Blossom has subsequently advised that Te Putairiki adopted a new policy with regard to non-Maori attending LAWS101 tutorials and cites minutes dated March 4, 2005:

Te Putairiki membership is open to all people regardless of ethnicity. Te Puna Manawa tutorials are only available to Maori students and Pacific Island students as stipulated by Student Services. However, the Te Putairiki executive has the discretion to accept non-Maori into the Te Puna Manawa tutorials56 on an individual basis.

Te Putairiki has demonstrated that the creation of “protective boundaries” mediates disadvantages that confront minority students in a monocultural environment (Hall et al., 1994:34). The benefits of minority group segregation, identified by Blossom, reinforce research by Jones (1999) and Rosens (1993) discussed earlier in this chapter, as well as other studies. For example, in the United States,Murrell (1997:27) found that group membership helped Black students offset the western values of

individualism, competitiveness, materialism and the “winner/loser” philosophy; Prebble et al. (2005:82) cite Szelenyi (2001) and Sanchez’s (2000) claim that minority student retention was enhanced when “different motivational, task engagement and learning strategies” were accommodated. In Aotearoa/New Zealand, Clarke (1998:67) maintains that for many Maori “their ability to survive psychologically, intellectually, culturally, spiritually…has been dependent often times on the support of their fellows around them.” Moreover, Te Putairiki’s accomplishments reinforce Bennett’s (2001) assertion that a university’s investment in facilities such as study rooms is justified by the benefits that accrue to Maori students (in Prebble et al., 2005:85).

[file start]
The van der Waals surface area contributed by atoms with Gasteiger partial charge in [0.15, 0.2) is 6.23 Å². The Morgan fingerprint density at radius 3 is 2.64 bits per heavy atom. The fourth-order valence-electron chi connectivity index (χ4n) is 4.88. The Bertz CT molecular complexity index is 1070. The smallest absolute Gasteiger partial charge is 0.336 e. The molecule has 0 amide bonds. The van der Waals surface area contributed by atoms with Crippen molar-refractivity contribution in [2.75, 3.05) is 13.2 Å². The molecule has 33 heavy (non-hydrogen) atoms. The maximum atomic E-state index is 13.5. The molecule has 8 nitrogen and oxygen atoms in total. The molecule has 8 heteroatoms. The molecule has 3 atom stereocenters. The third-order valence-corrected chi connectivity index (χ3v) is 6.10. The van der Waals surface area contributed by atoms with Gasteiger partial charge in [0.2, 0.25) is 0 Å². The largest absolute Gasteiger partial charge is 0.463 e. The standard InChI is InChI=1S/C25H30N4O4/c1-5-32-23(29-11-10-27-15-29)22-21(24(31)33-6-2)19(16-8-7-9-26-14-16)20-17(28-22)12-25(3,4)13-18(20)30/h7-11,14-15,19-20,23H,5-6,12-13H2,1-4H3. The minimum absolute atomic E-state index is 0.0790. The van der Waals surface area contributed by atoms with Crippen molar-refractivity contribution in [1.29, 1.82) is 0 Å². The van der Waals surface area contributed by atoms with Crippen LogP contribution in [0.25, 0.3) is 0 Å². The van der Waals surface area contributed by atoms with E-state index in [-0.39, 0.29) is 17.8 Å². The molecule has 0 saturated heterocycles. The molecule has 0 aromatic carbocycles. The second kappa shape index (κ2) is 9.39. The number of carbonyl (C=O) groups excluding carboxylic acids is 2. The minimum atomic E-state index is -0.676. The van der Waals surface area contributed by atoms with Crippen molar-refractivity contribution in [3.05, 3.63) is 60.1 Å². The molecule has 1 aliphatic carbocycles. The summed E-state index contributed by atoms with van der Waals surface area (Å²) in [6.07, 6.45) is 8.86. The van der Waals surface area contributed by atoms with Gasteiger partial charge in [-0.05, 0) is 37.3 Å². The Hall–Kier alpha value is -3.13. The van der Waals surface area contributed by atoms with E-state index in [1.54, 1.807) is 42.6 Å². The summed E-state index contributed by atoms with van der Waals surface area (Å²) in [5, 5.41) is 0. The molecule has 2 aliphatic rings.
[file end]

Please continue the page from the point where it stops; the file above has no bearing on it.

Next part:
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Te Puna Manawa is a Maori student tutorial programme, which is funded by SSG and managed by Student Services.

The boundaries established by Te Putairiki represent the exertion of horizontal power by an autonomous group in resistance to the hegemony of the centre, and the

acquiescence of the Law School to Maori students’ requests reinforces the potential of “relating across human difference as equals” to empower and create power (Hall et al., 1994:28). The expression of solidarity of Te Putairiki members demonstrates the potential of first, margins - as sites of resistance (hooks 1990; Smith L., 2004;

McIntosh, 2004) - to engender a sense of self-determination (Hall et al., 1994:34); and second, student agency to negate deficit arguments that characteristically disregard the capacity of marginalized groups to create support structures which foster academic excellence.

In document Barriers To Maori Student Success At The University Of Canterbury (Page 118-120)